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- Resident Evil: Re:Verse
Resident Evil Re:Verse has been delayed again, this time into 2022. It’s not surprising that this bland multiplayer companion game is having issues. As I stated in my impressions after playing the beta, Re:Verse is only Resident Evil in that it reuses assets from RE2 remake, RE3 remake, and RE7. I thought it would launch alongside RE: Village and be quickly forgotten, just as Resident Evil Resistance was. However, now that the game is delayed into next year, I’m starting to think that Capcom must have bigger plans for it (or no plans at all).
What’s going on with the Resident Evil Re:Verse delay?
During the beta test, Resident Evil Re:Verse played as a decent but uninspired deathmatch game. The big hook was that after your human character died, you could immediately respawn as one of the series’ iconic BOWs. Sure, it’s cool to play as Mr. X or Nemmy, but it’s not enough of a hook to base a whole game on.
When Re:Verse was delayed the first time it was only from May to July. I figured that Capcom might not have wanted bad press from the game affecting Resident Evil: Village. After all, it is an asset flip that once again ignores what fans want from a multiplayer RE game. Now, I’m not so sure.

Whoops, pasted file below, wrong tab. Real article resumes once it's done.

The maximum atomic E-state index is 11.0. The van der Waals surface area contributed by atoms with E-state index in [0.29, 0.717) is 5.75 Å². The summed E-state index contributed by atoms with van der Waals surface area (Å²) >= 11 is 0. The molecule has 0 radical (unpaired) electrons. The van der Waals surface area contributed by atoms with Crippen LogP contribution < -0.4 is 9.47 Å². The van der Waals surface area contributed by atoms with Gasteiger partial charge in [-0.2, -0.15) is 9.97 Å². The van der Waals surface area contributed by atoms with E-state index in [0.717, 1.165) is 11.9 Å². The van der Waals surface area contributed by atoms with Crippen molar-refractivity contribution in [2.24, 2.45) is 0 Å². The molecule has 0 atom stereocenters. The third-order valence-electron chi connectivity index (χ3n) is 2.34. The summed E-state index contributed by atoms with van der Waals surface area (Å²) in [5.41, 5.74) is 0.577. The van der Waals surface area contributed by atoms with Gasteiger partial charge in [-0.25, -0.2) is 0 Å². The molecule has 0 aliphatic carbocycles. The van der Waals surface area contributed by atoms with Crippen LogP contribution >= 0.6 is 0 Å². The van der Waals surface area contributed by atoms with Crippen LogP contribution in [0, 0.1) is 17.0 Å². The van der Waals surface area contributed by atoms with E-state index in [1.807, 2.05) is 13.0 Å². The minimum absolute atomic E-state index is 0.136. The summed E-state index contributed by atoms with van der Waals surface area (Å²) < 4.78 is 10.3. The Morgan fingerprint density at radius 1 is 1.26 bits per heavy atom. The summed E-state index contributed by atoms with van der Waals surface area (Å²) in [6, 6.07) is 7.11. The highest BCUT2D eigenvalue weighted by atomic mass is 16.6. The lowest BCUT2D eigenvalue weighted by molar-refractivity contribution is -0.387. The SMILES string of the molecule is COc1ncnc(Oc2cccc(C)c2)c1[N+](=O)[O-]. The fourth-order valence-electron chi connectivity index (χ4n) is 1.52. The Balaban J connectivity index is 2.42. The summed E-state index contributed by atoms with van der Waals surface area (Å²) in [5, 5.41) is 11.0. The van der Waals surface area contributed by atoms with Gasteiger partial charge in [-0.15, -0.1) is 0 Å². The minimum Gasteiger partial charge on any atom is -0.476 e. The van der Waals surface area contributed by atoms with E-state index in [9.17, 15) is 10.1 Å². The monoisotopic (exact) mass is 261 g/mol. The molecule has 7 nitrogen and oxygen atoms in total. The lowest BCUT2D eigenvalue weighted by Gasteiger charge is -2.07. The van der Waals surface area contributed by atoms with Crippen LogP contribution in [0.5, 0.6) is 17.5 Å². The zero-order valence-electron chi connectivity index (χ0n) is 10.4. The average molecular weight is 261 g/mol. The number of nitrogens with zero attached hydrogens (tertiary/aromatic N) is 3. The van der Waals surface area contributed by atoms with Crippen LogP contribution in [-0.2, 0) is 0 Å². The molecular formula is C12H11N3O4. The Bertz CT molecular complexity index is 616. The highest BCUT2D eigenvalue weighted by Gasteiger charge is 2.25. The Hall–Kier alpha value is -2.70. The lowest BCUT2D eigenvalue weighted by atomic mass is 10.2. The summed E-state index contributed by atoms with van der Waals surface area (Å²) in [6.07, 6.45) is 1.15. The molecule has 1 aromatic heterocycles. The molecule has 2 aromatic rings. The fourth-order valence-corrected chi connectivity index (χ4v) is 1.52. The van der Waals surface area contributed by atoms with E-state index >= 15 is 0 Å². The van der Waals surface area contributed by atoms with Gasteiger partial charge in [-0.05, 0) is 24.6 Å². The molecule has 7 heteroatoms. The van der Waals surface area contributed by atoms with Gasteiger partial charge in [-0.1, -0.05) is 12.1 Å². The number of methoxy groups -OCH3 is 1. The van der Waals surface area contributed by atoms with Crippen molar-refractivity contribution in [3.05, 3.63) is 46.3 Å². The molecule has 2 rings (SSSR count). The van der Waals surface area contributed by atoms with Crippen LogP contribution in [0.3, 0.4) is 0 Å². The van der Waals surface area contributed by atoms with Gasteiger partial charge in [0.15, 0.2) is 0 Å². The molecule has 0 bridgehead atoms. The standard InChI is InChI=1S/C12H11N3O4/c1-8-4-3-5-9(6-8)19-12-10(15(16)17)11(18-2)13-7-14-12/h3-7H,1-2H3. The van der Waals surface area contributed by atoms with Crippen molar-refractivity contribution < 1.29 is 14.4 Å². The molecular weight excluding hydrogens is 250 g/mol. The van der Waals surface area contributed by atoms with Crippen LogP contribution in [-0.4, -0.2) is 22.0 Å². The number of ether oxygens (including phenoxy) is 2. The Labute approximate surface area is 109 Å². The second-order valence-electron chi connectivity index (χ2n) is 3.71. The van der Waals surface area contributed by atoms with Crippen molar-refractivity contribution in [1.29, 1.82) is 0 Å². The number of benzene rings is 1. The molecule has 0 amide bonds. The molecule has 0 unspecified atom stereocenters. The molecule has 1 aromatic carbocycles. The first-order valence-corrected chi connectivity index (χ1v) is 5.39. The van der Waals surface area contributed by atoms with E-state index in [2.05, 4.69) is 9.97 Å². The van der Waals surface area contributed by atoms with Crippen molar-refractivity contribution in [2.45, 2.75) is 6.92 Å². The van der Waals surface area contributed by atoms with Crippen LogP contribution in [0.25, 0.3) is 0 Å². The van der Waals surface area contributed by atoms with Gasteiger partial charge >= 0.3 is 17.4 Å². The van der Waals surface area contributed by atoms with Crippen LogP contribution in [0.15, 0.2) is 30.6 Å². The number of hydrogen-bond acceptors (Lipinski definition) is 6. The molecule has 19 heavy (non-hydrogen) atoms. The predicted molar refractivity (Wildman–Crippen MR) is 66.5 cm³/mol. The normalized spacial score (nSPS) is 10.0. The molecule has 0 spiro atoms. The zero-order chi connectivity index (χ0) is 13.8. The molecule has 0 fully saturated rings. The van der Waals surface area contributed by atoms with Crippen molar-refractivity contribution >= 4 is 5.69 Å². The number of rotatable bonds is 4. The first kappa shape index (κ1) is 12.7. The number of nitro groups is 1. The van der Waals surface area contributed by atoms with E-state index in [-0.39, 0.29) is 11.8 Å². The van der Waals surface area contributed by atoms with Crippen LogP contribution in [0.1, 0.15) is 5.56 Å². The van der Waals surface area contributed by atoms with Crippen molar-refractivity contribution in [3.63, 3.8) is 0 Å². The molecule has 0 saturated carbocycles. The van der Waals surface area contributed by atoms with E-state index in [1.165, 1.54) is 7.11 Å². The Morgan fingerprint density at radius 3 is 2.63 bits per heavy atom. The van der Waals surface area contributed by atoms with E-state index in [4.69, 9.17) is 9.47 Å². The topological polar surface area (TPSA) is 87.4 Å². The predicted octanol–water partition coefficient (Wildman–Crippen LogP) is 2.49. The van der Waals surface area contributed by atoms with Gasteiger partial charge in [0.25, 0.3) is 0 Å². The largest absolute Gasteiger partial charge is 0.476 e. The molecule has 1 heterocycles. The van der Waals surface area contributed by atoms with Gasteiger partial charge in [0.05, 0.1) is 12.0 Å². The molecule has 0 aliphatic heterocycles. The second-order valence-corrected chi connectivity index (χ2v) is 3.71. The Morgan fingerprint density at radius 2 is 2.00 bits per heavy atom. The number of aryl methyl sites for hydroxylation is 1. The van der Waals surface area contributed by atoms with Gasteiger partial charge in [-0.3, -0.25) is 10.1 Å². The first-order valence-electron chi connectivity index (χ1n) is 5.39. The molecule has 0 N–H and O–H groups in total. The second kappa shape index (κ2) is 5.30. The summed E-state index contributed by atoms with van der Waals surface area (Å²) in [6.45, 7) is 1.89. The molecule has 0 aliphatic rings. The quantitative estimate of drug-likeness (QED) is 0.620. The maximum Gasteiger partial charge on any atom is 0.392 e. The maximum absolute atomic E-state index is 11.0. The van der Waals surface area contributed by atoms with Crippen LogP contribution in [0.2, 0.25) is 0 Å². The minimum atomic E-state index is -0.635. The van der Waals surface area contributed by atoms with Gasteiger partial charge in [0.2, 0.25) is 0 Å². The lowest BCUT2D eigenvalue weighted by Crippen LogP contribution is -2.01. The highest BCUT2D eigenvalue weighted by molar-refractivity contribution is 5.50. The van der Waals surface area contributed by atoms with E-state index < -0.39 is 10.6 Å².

Obviously, Capcom wants to sneak the live service formula into Resident Evil, but has already missed the Resistance mark. Re:Verse looks like it would be the company’s second attempt to shoehorn Games-as-a-Service into the brand. However, the lukewarm reception of the betas pared with the enthusiasm Resident Evil: Village launched to might have made Capcom rethink its strategy.
Ironically, Capcom already produced a successful (for the time) multiplayer version of Resident Evil. RE: Outbreak gave players a cooperative adventure that was an excellent riff on the solo titles. I hold no delusions that Re:Verse will be reworked into a new take on Outbreak. However, maybe Capcom will add some horror and story elements to make it feel like a Resident Evil game.
Alternatively, delaying Re:Verse into 2022 might be Capcom’s way of soft-canceling the game without tarnishing the brand. People aren’t clamoring for a chance to play it, and this may be a way for the developers to save face instead of Capcom having to say the game had a failure to launch.